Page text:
Bacterial growth

Bacterial production has been estimated from the rate of thymidine (TdR) incorporation into DNA (Findlay et al., 1991). For purposes of examining temporal and spatial patterns we use the actual rate of TdR incorporation while for carbon budgeting purposes we apply an empirically-derived conversion factor to arrive at a rate of carbon production (Findlay et al., 1991). As for bacterial abundance, thymidine incorporation is strongly seasonal (Fig. 8.3) with greater than two-fold variation from spring to summer and a strong positive

Figure 8.2. Spatial variability in planktonic bacterial abundance for six stations ranging from Castleton in the north (228 km north of the Battery) to the upper end of HaverstrawBay in the south (66 km north of the Battery). Station means are significantly different (p < 0.0001).

228 193 152 122 79 66 River KM

228 193 152 122 79 66 River KM

Figure 8.2. Spatial variability in planktonic bacterial abundance for six stations ranging from Castleton in the north (228 km north of the Battery) to the upper end of HaverstrawBay in the south (66 km north of the Battery). Station means are significantly different (p < 0.0001).

Figure 8.3. Seasonal mean growth rates (DPM of thymidine incorporation /L/h) for planktonic bacteria averaged over twelve years (1988 through 2000) and six stations ranging from Haverstraw Bay to Castleton. Seasonal means are significantly different (p < 0.001).

< June June-July Aug-Sept SEASON

< June June-July Aug-Sept SEASON

(p < 0.05; r = 0.51) correlation with water temperature. The spatial pattern in growth mirrors abundance with upriver stations showing rates roughly double the growth rates, relative to downriver stations (Fig. 8.4). Given these patterns, it is not surprising that there is a significant positive correlation (p < 0.05; r = 0.3) between abundance and growth.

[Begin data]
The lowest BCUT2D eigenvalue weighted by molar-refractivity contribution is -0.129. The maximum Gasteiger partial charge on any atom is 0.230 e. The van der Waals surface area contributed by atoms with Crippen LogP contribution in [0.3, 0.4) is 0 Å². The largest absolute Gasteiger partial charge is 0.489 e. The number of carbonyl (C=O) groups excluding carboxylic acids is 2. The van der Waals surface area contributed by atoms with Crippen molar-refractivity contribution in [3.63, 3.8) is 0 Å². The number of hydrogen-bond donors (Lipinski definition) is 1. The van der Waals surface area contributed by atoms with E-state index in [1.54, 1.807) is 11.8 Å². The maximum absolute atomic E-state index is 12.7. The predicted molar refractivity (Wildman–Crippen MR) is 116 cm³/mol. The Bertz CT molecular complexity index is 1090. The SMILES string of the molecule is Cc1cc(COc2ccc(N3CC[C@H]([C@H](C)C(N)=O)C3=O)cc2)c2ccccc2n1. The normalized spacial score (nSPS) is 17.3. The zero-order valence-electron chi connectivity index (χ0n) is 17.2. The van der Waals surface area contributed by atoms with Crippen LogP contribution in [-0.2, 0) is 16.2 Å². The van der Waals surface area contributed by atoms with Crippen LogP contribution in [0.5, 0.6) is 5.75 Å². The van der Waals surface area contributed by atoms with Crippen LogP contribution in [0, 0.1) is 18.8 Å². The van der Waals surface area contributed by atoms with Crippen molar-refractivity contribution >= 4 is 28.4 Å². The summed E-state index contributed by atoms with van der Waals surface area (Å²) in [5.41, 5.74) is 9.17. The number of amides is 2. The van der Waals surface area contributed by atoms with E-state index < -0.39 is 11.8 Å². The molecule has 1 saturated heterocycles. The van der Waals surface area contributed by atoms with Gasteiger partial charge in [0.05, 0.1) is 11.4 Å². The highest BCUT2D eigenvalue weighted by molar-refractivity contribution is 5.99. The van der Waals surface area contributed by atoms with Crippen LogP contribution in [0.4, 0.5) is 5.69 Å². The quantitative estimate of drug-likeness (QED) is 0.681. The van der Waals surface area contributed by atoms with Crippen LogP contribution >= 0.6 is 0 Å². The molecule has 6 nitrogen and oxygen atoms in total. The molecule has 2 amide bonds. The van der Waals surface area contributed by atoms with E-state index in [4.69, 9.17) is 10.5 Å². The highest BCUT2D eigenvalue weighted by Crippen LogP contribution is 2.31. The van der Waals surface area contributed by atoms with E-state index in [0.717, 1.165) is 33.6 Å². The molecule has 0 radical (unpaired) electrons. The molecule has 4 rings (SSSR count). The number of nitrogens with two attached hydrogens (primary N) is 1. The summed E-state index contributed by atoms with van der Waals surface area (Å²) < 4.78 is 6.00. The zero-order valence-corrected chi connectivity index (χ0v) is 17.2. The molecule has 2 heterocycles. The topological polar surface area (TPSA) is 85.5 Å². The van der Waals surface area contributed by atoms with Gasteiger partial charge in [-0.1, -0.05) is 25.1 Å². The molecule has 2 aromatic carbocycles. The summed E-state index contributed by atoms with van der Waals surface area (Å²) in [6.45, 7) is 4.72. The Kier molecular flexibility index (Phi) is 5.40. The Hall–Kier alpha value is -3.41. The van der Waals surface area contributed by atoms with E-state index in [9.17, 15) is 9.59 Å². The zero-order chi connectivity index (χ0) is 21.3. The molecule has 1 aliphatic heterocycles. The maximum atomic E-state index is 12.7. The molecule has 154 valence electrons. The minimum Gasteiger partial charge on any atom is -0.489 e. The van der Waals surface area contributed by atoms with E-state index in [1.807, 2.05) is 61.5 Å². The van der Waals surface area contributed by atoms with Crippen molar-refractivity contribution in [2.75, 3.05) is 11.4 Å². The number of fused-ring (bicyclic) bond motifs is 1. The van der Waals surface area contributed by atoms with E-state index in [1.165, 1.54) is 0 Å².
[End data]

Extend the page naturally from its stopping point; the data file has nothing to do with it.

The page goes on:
In a number of estuarine systems, bacterial abundance, growth and metabolic activity have been shown to vary dramatically with particle abundances, particularly in and near the turbidity maximum (e.g., Hollibaugh and Wong, 1999; Crump and Baross, 1996). For the lower Hudson River, bacterial abundance and growth were positively associated with salinity with no obvious increase in the zone of the turbidity maximum (Sanudo-Wilhelmy and Taylor, 1999). In the tidal freshwater Hudson River there was no correlation between bacterial abundance or thymidine incorporation and total suspended matter (p > 0.05; r = -0.1 and -0.04, respectively). Potential limitation of bacterial growth by inorganic nutrients has been shown for a variety of aquatic ecosystems (e.g., Brett et al., 1999) although such limitation seems unlikely given the relatively high concentrations of dissolved inorganic nitrogen and phosphorus in the tidal freshwater Hudson (Lampman, Caraco, and Cole, 1999). Despite the apparent surplus of inorganic nutrients, Roland and Cole (1999) observed a significant stimulation of bacterial growth and respiration following the addition of nitrogen and/or phosphorus in bioassays. Moreover, assays of phosphatase in the mainstem Hudson show reasonably high values in spite of the apparently high availability of soluble reactive phosphorus (SRP) in the water column. These observations taken in concert suggest a more complex interaction of inorganic nutrients and bacterial dynamics than is usually suggested simply from ambient nutrient availability.

In absolute terms, bacterial secondary production is large relative to other components of

Figure 8.4. Spatial variability in bacterial growth rates for six stations ranging from Castleton to the upper end of Haverstraw Bayin the south. Stations differ significantly at p = 0.002.

3 4.5e6

3 4.5e6

228 193 152 122 79 66

River km

228 193 152 122 79 66

River km

secondary production within the tidal freshwater Hudson. The grand mean thymidine incorporation translates to a carbon production of 216 |igC/L/h using conversion factors detailed in Findlay et al. (1991). The rates of growth and abundance estimates yield bacterial turnover times ranging from as long as 3.4 days in autumn to about once per day during summer. Although marginally significant (p = 0.06), there is a pattern of shorter turnover times in the upriver stations with values above RKM 150 ranging from 1.3 to 1.8 days, while downriver sites were 2.3 to 2.6 days (data not shown). This pattern of shorter turnover is due to the more rapid decline of growth with distance downriver relative to the decline in abundance.

0 0

Post a comment